Merkel's Home Page
Glenn J. Merkel, Ph.D.
Department of Microbiology & Immunology
Indiana University School of Medicine
Fort Wayne, IN 46805
view from our lab (We wish!)
Our research focuses on studies with pathogenic fungi and bacteria.
currently investigating the interactions of Cryptococcus neoformans
with mammalian target cells. C. neoformans is an encapsulated
yeast that causes life
threatening infections in immunocompromised patients. Click HERE for
Our previous work has demonstrated that C.
neoformans specifically adheres to and is internalized by potential
target cells such as the mouse lung epithelial cell below. What is
shown is an electron micrograph of a section of a lung cell containing
a number of internalized yeasts.
(Merkel & Cunningham, 1992, J. Vet. Med. Mycol. 30, 115-121)
We have recently demonstrated that C. neoformans adheres to and
is internalized by a human lung epithelial cell line.
(Merkel, G.J. & B. Scofield. 1997. The in vitro interaction of Cryptococcus
neoformans with human lung epithelial cells. FEMS Immunol. Med.
Microbiol. 19: 203-213.)
Click to view the abstract.
Using this same human lung epithelial cell line we have recently
demonstrated that antigens secreted by C. neoformans inhibit
tumor necrosis factor-induced intercellular adhesion molecule-1
expression on these epithelial cells.
(Merkel, Glenn J. and Barbara A. Scofield. 2000. The effects of Cryptococcus
neoformans secreted antigens on tumor necrosis factor induced
intercellular adhesion molecule-1 expression on human lung epithelial
cells. FEMS Immunol. Med. Microbiol. 29: 329-332.) Click to view the abstract.
Another recent paper characterizes a monoclonal antibody to those
secreted antigens above that inhibit TNF-induced ICAM-1 expression.
(Merkel, G.J. & B.A. Scofield. 1999. An opsonizing monoclonal
antibody recognizing a
non-capsular epitope expressed on Cryptococcus neoformans.
Infection & Immunity 67: 4994-5000.) Click here to view the abstract.
This monoclonal antibody (mAb) is interesting because it is the first
one described that reacts with a secreted, non-capsular epitope and
also opsonizes the yeasts making them more readily phagocytized. The
attached micrographs show mouse phagocytes
(click to view) and yeasts in the absence and presence of the mAb. Note
yeasts (highly refractile) are bound/phagocytized without the mAb. With
mAb, however, there is a substantial increase in the extent of
phagocytosis. Immune electron microscopy (below) shows that the epitope
that this mAb
binds can be seen in the cell wall and in clusters at the membrane-wall
interface (black gold particles show where the mAb has bound).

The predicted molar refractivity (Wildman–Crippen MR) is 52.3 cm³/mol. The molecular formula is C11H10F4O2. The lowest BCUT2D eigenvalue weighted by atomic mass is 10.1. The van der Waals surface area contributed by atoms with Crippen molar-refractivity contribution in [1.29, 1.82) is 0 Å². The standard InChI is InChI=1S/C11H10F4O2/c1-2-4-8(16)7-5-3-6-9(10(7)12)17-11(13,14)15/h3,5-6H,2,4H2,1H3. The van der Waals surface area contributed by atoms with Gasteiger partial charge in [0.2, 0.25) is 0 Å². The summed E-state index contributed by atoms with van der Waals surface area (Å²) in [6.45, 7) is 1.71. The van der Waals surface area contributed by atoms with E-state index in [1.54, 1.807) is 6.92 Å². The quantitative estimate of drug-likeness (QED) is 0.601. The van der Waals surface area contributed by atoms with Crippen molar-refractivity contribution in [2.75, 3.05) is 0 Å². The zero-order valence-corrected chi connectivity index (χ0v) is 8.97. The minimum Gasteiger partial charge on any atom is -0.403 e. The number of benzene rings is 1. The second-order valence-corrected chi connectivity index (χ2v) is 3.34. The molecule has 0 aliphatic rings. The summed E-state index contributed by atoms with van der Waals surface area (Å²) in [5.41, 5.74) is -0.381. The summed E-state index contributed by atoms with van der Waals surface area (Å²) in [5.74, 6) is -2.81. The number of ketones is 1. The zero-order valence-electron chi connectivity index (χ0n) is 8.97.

Click HERE to
see a complete image.
We're also doing some interesting work with a monoclonal antibody that
recognizes an epitope in bacterial peptidoglycan. (Merkel, G.J. and
Scofield.2001. Characterization of a monoclonal antibody that binds to
epitope on soluble bacterial peptidoglycan fragments. Clin. Diag. Lab.
8: 647-651.) Click here to view the abstract. We are
currently engaged in animal studies to determine if anti-peptidoglycan
can be used in an ELISA to diagnose bacteremia.
Most recently we've begun to study the interaction of Staphylococcus
epidermidis and S. aureus with human umbilical vein
endothelial cells, microvascular endothelial cells, and lung epithelial
cells in culture. Our most recent publication (Merkel & Scofield.
2001. Interaction of Staphylococcus epidermidis with
endothelial cells in vitro. Med. Microbiol. Immunol. 189:217-223) is
the first demonstration of heat-induced adherence and internalization
of S. epidermidis by human endothelial cells. Click HERE to see electron micrographs of S.
adhering to and invading endothelial cells. Most of our investigations
involve studies with Staphylococcus and microvascular
cells since the microvasculature is probably the route that
use to disseminate from the blood into various tissues.
Click here for an old picture of me at work.
“Ode to Candida"(the yeast)
by Glenn Merkel
(written around 1983)
First Year Medical
information about Medical Microbiology and Immunology (Spring 2006).
Click to view the statewide Immunology
Second Year Medical Students:
information about General Pathology (Fall 2005). All handouts are
available at the Angel Website:
(Last modified November 9, 2005)